Why Are Cervical Smears Necessary?
Cervical smears are a procedure carried out to try and screen for changes in the cervical cells that may lead to cancer. It is sometimes called the Pap test as most of the cervical cancers are related to the human papilloma virus, which is a form of sexually transmitted infection.
What Is The Cervix?The cervix is the organ that allows for passage of a baby from the womb to the vagina during delivery. Most of the time it is closed but it should dilate during labour. It can also be dilated by a doctor to gain access to the uterine cavity for examination or operation.
Unfortunately the cervix is also a source of possible cancer and it is now requested that women should attend a three-yearly test to ensure the cells haven't changed in any way.
Who Should Have a Smear?It is recommended that all women between the ages of 20 and 64 attend this screening service. There is a large debate about the facility being offered to younger women as the younger age groups are now more sexually active and at more risk of sexually transmitted infections. The decision as to lowering the age bracket is still being discussed.
For those women who have had their cervix removed, usually during a hysterectomy the vault of the vagina can still be tested for abnormal cells and it is recommended that you still attend these appointments.Smear tests are best performed in the middle of your menstrual cycle (about 10 -14 days after your period) as the cells of the cervix are more plentiful and easy to remove.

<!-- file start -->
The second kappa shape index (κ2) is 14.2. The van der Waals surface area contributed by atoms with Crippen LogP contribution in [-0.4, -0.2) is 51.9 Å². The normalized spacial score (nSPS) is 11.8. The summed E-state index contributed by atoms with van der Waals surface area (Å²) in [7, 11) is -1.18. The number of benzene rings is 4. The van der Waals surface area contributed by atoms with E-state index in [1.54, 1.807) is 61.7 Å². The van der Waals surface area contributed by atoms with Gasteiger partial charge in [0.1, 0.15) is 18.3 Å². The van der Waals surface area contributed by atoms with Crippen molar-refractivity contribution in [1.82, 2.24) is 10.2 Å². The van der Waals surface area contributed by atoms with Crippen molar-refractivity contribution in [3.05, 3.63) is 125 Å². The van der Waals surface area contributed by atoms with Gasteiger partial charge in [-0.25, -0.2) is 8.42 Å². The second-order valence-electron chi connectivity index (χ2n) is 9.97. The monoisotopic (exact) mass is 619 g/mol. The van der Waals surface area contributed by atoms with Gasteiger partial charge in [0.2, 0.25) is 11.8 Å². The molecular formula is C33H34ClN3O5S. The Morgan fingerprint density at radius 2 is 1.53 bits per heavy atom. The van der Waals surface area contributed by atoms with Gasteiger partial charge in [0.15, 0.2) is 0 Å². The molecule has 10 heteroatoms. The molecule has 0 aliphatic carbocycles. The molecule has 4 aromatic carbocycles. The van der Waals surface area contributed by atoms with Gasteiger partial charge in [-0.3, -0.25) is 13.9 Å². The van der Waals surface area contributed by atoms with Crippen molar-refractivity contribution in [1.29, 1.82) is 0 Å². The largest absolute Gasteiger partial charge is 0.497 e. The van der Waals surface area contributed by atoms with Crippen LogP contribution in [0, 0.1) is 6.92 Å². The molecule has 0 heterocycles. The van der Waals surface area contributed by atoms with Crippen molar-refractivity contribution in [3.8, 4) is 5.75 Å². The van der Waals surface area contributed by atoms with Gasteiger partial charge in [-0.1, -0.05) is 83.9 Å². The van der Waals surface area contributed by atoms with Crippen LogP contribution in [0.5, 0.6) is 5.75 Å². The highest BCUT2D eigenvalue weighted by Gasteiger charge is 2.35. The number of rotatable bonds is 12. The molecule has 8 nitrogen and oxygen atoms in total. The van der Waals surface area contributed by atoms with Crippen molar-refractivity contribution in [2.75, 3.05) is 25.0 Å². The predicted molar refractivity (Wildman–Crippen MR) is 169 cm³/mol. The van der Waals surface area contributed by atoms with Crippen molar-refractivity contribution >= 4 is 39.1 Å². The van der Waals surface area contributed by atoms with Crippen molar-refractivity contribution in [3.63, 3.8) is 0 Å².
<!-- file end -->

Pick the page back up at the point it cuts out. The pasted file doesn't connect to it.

What To Expect When Having a SmearPlease do not have intercourse in the 24 hours before your smear or use any vaginal products such as lubricants. For those using regular pessaries, refrain from administering one the day of your smear.Your smear test can be carried out by a doctor or a trained nurse.
The procedure involves an instrument being placed into the vagina, which opens up the walls of the vagina allowing access to the cervix. A small spatula type instrument, or very small brush is inserted with its tip resting in the small opening at the centre of the cervix. The spatula or brush is swept round the circumference of the smear and fixed in fluid and sent away for analysis. Old tests required the sample to be smeared onto a glass plate and fixed with a special fluid but this is not commonly practiced anymore.
Please request a female practitioner if you want one long before the appointment so provisions or an appropriate appointment can be sent to you.
What Is Being Looked For?Women commonly believe that only cancerous cells are being looked for from a smear sample. This is not true. The test can detect changes in cells long before cancer develops and this can be treated as a precautionary event.
What Happens Next?Your results should be with you within 6 weeks. If you haven't received your result, please do ring your GP and chase it up.For those who receive a result showing no apparent abnormalities, it is not necessary to undergo any further investigation until your next smear in three years time unless you have a reason.
These reasons can include pain during intercourse, intermittent bleeding, a change in discharge or other gynaecological symptoms. This does not mean you may have cancer of the cervix, it simply means that your doctor may wish to re-examine you whilst carrying out an assessment of your symptoms.
For those who have been told that there are some abnormalities, you may be sent for a repeat test or a procedure called a colposcopy which enables the doctor to inspect your cervix more closely and take a better sample.
A cervical smear is a test carried out to detect cell changes of the cervix. It may be uncomfortable but it can be a lifesaving event.